This was the favourite nickname in the Regiment itself and was in honour of Colonel Philip Bragg, who commanded the 28th Foot from 1734 to his death in 1759.
1764: As there were no public buildings in Montreal at the time, troops were billeted in private homes. They were to be provided bedding, firewood and cooking facilities by the house owner. One such man was Thomas Walker, a merchant. The merchant class was opposed to this practice and when Walker was appointed a Justice of the Peace he used his authority to challenge the military authority. In November 1764 Walker arrested a Captain of the 28th Foot for refusing to leave a room that a merchant claimed to have rented to someone else. The Governor, James Murray, asked that Walker travel to Quebec to explain his actions in person.
On the 6th December, 'between the hours of 8 and 9 of the clock at night,
a most violent, barbarous and inhuman assault was made upon the
person of Thomas Walker by a number of disguised persons, armed
with swords and other weapons, who in a most cruel and outrageous
manner wounded the said Thomas Walker, so that his life is in
the utmost danger'.
Walker had been beaten and a part of one ear was cut off. A short while later, two masked men burst into the room of the adjutant of the 28th Foot and threw him the ear "for his supper". A search found no military men missing from their quarters. 300 pounds was raised by the city, and the Government offered another 200 pounds and a discharge from the army, for information, but the perpetrators were never identified. It was believed in the city was that the assailants were members of the 28th Foot and some men were arrested. But they were twice released from prison by their friends.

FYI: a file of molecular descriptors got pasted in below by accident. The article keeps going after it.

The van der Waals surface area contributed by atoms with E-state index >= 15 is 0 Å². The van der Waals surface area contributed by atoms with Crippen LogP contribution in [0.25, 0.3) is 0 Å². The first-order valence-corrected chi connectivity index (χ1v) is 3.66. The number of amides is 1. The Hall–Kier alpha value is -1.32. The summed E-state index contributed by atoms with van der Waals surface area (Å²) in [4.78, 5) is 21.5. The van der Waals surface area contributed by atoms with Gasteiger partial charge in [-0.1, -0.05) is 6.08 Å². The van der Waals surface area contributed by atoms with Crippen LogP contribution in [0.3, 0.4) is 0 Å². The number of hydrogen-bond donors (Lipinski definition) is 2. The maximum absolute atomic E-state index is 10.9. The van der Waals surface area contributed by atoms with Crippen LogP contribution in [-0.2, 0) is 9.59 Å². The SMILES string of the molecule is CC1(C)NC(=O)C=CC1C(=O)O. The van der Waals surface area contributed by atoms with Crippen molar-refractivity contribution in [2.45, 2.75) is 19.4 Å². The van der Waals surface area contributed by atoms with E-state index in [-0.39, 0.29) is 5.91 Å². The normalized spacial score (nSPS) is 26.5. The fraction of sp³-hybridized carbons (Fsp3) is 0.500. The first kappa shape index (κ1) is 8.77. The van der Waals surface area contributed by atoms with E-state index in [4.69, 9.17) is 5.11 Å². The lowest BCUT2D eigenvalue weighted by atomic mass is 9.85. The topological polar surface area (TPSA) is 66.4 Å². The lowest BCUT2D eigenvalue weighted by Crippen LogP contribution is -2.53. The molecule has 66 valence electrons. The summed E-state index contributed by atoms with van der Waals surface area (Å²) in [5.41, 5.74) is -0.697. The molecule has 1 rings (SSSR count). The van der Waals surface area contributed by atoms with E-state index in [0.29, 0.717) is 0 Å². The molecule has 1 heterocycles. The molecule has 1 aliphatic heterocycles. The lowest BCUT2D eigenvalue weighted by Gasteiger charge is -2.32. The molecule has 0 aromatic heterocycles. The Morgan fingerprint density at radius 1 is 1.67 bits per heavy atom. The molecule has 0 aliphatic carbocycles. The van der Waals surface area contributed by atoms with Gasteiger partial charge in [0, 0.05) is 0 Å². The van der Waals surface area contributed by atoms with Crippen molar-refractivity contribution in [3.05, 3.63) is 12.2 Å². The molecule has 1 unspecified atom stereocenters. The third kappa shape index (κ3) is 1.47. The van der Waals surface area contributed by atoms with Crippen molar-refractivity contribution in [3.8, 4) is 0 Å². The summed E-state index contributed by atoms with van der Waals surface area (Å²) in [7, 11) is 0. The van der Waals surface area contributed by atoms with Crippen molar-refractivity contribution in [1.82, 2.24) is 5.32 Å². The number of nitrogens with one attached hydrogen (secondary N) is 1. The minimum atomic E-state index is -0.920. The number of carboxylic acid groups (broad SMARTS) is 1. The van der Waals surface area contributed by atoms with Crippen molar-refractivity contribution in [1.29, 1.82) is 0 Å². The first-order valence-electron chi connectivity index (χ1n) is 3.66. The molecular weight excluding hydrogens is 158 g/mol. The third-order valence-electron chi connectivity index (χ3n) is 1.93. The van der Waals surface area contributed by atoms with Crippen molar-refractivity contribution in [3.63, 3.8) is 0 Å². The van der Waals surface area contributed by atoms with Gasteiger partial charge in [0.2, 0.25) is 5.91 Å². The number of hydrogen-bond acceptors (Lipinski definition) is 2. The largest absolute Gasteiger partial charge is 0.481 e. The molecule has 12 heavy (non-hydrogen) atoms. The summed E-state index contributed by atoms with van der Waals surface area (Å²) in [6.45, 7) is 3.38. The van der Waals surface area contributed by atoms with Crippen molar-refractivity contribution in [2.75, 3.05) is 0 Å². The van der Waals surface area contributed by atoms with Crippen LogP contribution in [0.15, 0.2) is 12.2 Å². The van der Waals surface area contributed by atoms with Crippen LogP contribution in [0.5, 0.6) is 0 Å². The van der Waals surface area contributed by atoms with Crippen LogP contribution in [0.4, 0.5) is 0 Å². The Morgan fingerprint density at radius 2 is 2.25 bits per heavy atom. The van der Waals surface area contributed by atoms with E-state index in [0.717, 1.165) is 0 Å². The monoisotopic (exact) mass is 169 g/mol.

A trial was finally held in July 1765, but the soldiers were acquitted and bad feeling between the military and the merchant class deepened. Walker took the merchants' complaints to London, and Murray was instructed to support Walker 'in that unmolested pursuit of Trade, which as a British subject, he is entitled to'. The Governor was recalled to London to explain his conduct in the colony. He left on 28th June, 1766 and defended himself (all charges of obstructing justice and mismanagement of the colony's affairs were dismissed), but he never returned to Quebec.
Battle of White Plains (New York) in 1776. The Americans had taken up position on a steep hill beyond the Bronx River. Unable to carry their muskets up the hill the 28th drew their short swords and charged, driving the Americans from the hill.
In 1950 the 1st Battalion went to Korea
as part of the United Nations Forces defending South Korea. In
April 1951 British 29th Infantry Brigade was holding the defensive
line along the Imjin River. The main invasion route across the
Imjin was held by the Gloucestershire Regiment (750 strong) and
the men of C Troop Light (Mortar) Battery, R.A. The U.N. command
needed time to reorganise and asked the Glosters to hold for as
long as possible. Against them were three Chinese Divisions (approx.
27,000 men). From April 22nd to 25th the Glosters held out, surrounded,
radio batteries dead, low on water and ammunition the order was
given to break out..... The Glosters in Korea